Browse by Tags

The Lemming Defense

Federal law requires employers to pay overtime wages when an employee works more than 40 hours a week. Should the rule apply to workers in the horse business? ...

Finding Fault

Falling off a horse is an inherent risk of riding and does not always mean that someone, somewhere, was negligent....

Across the Pond

The Animals Act is England's national equivalent to state equine activity laws in the United States. The idea is to make horse owners liable for equine-related personal injuries in some--but not all--situations....

Inherent Risks

State equine activity liability laws reduce personal injury lawsuit numbers by legislatively mandating the assumption of many risks by participants. But do the statutes provide too much protection for farm owners and competition sponsors?...

Politically Incorrect

New York Racing Association stewards denied a request to dye Hansen's tail blue for the Gotham Stakes at Aqueduct. Is racing too stodgy for its own good?...

Filed under:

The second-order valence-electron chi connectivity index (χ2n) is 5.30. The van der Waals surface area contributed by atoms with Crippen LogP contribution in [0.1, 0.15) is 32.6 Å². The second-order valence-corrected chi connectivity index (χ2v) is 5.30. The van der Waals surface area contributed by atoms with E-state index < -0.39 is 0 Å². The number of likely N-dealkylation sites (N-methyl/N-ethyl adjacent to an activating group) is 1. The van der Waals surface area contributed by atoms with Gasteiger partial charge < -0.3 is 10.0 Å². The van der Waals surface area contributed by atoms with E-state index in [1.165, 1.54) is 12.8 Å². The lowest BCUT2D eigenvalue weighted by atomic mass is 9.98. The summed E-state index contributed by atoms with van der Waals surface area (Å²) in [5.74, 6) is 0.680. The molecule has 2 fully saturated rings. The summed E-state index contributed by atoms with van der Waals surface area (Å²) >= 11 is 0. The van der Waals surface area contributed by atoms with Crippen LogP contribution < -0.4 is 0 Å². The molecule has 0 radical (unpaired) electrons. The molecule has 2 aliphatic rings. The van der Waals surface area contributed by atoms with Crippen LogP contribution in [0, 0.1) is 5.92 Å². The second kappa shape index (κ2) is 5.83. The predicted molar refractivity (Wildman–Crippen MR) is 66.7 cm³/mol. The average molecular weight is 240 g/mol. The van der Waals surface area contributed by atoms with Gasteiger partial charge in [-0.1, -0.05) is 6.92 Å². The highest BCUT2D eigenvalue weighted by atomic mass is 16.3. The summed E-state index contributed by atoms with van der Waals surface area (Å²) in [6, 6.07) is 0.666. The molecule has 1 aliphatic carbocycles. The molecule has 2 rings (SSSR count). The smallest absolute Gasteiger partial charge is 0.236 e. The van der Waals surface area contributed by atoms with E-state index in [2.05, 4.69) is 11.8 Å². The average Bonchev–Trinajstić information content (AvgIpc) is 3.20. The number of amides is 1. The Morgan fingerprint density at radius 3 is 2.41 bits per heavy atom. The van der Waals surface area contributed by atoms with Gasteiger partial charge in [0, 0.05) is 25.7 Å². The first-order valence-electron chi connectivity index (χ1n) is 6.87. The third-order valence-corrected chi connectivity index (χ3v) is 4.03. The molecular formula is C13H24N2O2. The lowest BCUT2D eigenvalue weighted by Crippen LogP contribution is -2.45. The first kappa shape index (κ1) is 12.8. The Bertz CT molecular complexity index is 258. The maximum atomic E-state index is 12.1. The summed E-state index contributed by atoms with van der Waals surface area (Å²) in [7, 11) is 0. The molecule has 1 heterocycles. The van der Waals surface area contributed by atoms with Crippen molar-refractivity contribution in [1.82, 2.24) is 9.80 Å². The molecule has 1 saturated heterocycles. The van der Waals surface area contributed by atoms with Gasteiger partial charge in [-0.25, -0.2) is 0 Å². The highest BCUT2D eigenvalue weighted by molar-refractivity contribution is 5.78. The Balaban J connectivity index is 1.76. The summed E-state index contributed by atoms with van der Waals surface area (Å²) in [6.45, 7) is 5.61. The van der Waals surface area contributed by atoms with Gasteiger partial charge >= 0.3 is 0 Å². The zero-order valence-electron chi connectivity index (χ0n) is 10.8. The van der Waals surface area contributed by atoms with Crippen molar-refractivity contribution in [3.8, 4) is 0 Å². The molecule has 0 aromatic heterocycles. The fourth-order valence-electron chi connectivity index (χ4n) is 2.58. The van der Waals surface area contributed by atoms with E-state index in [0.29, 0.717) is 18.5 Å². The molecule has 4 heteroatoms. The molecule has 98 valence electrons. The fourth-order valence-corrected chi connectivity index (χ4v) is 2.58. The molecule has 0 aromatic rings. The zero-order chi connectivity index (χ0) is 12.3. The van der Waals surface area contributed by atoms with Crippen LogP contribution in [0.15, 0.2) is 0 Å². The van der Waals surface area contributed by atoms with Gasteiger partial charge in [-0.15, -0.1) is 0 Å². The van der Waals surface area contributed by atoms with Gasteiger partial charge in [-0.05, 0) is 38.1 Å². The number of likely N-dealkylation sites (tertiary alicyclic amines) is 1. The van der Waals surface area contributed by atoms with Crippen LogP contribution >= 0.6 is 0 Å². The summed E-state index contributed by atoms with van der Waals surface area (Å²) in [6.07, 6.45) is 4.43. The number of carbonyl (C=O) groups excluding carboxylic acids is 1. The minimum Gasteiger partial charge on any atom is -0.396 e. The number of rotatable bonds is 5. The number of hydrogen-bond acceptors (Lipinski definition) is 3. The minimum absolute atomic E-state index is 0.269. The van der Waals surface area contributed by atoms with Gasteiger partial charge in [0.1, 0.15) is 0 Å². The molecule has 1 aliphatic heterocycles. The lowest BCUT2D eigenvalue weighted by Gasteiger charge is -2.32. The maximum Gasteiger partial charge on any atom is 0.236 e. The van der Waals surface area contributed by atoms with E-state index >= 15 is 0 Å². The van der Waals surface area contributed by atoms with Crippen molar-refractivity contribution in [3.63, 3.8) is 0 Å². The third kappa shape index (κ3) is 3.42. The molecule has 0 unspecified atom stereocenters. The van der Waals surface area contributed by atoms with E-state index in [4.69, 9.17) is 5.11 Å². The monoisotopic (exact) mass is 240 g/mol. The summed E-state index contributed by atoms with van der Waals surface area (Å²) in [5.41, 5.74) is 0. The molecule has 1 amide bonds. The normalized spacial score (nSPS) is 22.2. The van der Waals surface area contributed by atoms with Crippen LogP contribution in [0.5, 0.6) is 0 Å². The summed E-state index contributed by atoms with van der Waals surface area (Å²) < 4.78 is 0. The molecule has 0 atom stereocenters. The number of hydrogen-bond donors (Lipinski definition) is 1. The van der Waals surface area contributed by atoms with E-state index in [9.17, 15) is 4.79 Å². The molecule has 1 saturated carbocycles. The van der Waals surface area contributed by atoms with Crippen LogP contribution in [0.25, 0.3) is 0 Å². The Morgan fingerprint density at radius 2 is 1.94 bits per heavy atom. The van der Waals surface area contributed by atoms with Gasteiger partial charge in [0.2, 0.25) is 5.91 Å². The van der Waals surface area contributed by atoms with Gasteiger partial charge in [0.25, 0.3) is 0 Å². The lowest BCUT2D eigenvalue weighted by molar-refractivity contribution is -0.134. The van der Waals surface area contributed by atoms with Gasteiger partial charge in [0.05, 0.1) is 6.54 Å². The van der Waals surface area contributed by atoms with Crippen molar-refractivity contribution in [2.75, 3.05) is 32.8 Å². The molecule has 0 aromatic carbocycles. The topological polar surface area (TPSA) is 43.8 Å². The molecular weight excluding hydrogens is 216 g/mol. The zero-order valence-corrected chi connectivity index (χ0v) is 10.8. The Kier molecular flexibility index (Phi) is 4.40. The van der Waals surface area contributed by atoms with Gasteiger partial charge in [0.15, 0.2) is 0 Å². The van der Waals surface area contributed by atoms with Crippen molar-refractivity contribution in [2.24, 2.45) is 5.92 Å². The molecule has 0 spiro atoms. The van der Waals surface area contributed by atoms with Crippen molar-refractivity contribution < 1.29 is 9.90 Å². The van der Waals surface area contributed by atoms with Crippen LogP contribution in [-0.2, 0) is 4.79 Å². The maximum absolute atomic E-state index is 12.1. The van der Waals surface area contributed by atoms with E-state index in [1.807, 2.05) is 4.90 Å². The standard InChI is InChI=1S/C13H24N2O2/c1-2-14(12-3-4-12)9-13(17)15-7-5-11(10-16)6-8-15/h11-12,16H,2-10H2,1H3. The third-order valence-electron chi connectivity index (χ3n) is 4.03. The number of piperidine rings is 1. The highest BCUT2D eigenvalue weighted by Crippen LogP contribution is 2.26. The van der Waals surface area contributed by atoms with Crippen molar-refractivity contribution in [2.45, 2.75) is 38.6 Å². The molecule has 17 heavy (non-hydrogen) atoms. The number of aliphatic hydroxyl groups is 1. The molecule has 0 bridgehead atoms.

Sentimental Journey, Part 2

Allowing an owner to recover damages for the sentimental value of an animal harmed by someone's negligence is the first step down a slippery slope leading to reduced access to affordable veterinary care, according to opponents of non-economic awards. ...

Filed under:

When Foals Attack

Can "normal" behavior by a foal be the basis for a successful personal injury lawsuit? An appellate court in New York said "no." ...

Filed under:

A Whale Tale

People for the Ethical Treatment of Animals argues that whales in captivity are slaves under the 13th Amendment to the U.S. Constitution. If they're right, where does that leave horses and other animals? ...

Filed under:

We’re Back!

Horses and the Law is back with a new emphasis on opinion and commentary regarding legal issues affecting the equine community....

Filed under:

An Honest Mistake

Marble Cliff's victories and earnings were forfeited when it was discovered that his certification as an Ohio-foaled Thoroughbred was an error. Ironically, a court ruled that the horse was worth less as a Kentucky-bred than as an Ohio-bred. ...

Filed under:

About This Blog

Equine lawyers don’t sue horses—but what, exactly, do they do? And why does it matter? Horses and the Law brings you an in-depth look at the important legal issues affecting horse owners and exhibitors today, including liability, sales and bloodstock agents, contracts and other business concerns, taxes, the animal rights vs. animal welfare debate, and legislation. If you agree with something, or even if you don’t, feel free to comment. Just keep it tasteful. And remember that Horses and the Law does not—and cannot—address your specific legal problems, and is not a source of legal advice. For that, you should contact your own attorney.